We all share this sense of common woe from surviving complicated adolescent social problems with our friends. But instead of taking it as a given, let's see it as an opportunity to do better and raise more empathetic, gracious daughters.

After all, a lot of us women know we wouldn't have gotten very far without our best female friends.

Let's all be pushers and push for an end to the played-out mean girl thing.

Via Gurl.

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I'm staring at my screen watching the President of the United States speak before a stadium full of people in North Carolina. He launches into a lie-laced attack on Congresswoman Ilhan Omar, and the crowd boos. Soon they start chanting, "Send her back! Send her back! Send her back!"

The President does nothing. Says nothing. He just stands there and waits for the crowd to finish their outburst.

WATCH: Trump rally crowd chants 'send her back' after he criticizes Rep. Ilhan Omar www.youtube.com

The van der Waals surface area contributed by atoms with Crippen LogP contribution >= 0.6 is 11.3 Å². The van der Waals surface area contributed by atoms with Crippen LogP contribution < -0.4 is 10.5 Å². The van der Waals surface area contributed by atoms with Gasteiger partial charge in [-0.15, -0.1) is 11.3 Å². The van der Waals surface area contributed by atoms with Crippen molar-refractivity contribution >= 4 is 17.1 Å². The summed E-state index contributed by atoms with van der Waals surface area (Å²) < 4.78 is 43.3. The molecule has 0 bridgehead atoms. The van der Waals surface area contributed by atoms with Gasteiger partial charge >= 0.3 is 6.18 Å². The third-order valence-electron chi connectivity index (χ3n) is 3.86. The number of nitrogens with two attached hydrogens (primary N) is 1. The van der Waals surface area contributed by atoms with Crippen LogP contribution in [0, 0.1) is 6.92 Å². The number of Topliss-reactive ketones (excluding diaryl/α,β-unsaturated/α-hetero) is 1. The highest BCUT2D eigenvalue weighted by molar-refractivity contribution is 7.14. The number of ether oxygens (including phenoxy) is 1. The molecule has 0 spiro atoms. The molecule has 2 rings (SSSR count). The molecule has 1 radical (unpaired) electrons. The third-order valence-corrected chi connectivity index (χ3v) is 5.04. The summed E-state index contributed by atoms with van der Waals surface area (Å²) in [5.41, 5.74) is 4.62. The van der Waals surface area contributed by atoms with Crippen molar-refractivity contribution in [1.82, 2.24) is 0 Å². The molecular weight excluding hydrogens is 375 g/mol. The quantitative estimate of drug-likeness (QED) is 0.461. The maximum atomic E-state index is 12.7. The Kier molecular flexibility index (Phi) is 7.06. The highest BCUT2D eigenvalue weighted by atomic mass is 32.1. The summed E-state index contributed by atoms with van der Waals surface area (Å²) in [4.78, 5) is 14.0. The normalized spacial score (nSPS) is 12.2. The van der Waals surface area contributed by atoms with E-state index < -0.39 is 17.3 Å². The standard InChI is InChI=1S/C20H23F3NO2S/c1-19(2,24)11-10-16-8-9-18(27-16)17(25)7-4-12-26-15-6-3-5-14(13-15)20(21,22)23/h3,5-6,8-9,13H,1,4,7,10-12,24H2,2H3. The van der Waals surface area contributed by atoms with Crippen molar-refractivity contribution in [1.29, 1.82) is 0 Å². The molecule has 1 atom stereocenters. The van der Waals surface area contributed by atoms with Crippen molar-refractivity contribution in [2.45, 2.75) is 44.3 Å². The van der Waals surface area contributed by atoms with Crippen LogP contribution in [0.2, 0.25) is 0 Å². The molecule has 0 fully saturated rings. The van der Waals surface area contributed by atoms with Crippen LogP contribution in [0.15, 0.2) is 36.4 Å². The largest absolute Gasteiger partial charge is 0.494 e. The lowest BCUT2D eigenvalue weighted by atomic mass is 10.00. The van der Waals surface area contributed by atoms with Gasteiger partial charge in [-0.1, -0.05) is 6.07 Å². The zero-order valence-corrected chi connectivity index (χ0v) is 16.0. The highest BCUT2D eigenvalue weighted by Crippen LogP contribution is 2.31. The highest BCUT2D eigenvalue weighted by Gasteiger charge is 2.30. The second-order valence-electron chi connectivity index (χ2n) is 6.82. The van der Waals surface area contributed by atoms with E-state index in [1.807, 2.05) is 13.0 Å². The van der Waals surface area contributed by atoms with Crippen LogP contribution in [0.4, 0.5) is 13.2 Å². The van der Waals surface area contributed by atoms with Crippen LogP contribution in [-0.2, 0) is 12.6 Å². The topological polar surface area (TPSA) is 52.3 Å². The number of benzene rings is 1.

My mind flashes to another President of the United States speaking to a stadium full of people in North Carolina in 2016. A heckler in the crowd—an old man in uniform holding up a TRUMP sign—starts shouting, disrupting the speech. The crowd boos. Soon they start chanting, "Hillary! Hillary! Hillary!"

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via EarthFix / Flickr

What will future generations never believe that we tolerated in 2019?

Dolphin and orca captivity, for sure. They'll probably shake their heads at how people died because they couldn't afford healthcare. And, they'll be completely mystified at the amount of food some people waste while others go starving.

According to Biological Diversity, "An estimated 40 percent of the food produced in the United States is wasted every year, costing households, businesses and farms about $218 billion annually."

There are so many things wrong with this.